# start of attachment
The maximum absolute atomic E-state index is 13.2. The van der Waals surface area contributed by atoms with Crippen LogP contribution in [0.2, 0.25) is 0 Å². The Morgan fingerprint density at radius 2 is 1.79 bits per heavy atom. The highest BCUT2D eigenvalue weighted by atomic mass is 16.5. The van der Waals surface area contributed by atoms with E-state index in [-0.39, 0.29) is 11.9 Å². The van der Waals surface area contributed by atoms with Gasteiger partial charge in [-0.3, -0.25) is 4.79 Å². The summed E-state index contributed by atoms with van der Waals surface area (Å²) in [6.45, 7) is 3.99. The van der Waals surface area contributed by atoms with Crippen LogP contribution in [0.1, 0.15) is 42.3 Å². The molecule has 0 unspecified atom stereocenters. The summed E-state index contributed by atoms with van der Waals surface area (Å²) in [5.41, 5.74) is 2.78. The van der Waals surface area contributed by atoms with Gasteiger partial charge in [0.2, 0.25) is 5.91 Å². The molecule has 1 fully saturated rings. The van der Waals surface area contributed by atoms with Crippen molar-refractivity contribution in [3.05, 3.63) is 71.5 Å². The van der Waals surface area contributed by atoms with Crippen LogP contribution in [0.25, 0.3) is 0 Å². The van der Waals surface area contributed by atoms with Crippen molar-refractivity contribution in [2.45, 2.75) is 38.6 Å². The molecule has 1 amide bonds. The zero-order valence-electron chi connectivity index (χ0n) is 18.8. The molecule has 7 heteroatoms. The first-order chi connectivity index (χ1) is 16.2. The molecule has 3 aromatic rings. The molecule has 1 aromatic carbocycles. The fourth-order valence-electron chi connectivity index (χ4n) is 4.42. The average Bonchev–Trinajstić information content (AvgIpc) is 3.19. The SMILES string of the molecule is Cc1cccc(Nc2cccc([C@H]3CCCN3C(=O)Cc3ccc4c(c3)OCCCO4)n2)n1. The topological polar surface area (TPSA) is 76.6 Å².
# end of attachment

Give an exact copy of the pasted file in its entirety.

The maximum absolute atomic E-state index is 13.2. The van der Waals surface area contributed by atoms with Crippen LogP contribution in [0.2, 0.25) is 0 Å². The Morgan fingerprint density at radius 2 is 1.79 bits per heavy atom. The highest BCUT2D eigenvalue weighted by atomic mass is 16.5. The van der Waals surface area contributed by atoms with E-state index in [-0.39, 0.29) is 11.9 Å². The van der Waals surface area contributed by atoms with Gasteiger partial charge in [-0.3, -0.25) is 4.79 Å². The summed E-state index contributed by atoms with van der Waals surface area (Å²) in [6.45, 7) is 3.99. The van der Waals surface area contributed by atoms with Crippen LogP contribution in [0.1, 0.15) is 42.3 Å². The molecule has 0 unspecified atom stereocenters. The summed E-state index contributed by atoms with van der Waals surface area (Å²) in [5.41, 5.74) is 2.78. The van der Waals surface area contributed by atoms with Gasteiger partial charge in [0.2, 0.25) is 5.91 Å². The molecule has 1 fully saturated rings. The van der Waals surface area contributed by atoms with Crippen molar-refractivity contribution in [3.05, 3.63) is 71.5 Å². The van der Waals surface area contributed by atoms with Crippen LogP contribution in [0.25, 0.3) is 0 Å². The van der Waals surface area contributed by atoms with Crippen molar-refractivity contribution in [2.45, 2.75) is 38.6 Å². The molecule has 1 amide bonds. The zero-order valence-electron chi connectivity index (χ0n) is 18.8. The molecule has 7 heteroatoms. The first-order chi connectivity index (χ1) is 16.2. The molecule has 3 aromatic rings. The molecule has 1 aromatic carbocycles. The fourth-order valence-electron chi connectivity index (χ4n) is 4.42. The average Bonchev–Trinajstić information content (AvgIpc) is 3.19. The SMILES string of the molecule is Cc1cccc(Nc2cccc([C@H]3CCCN3C(=O)Cc3ccc4c(c3)OCCCO4)n2)n1. The topological polar surface area (TPSA) is 76.6 Å².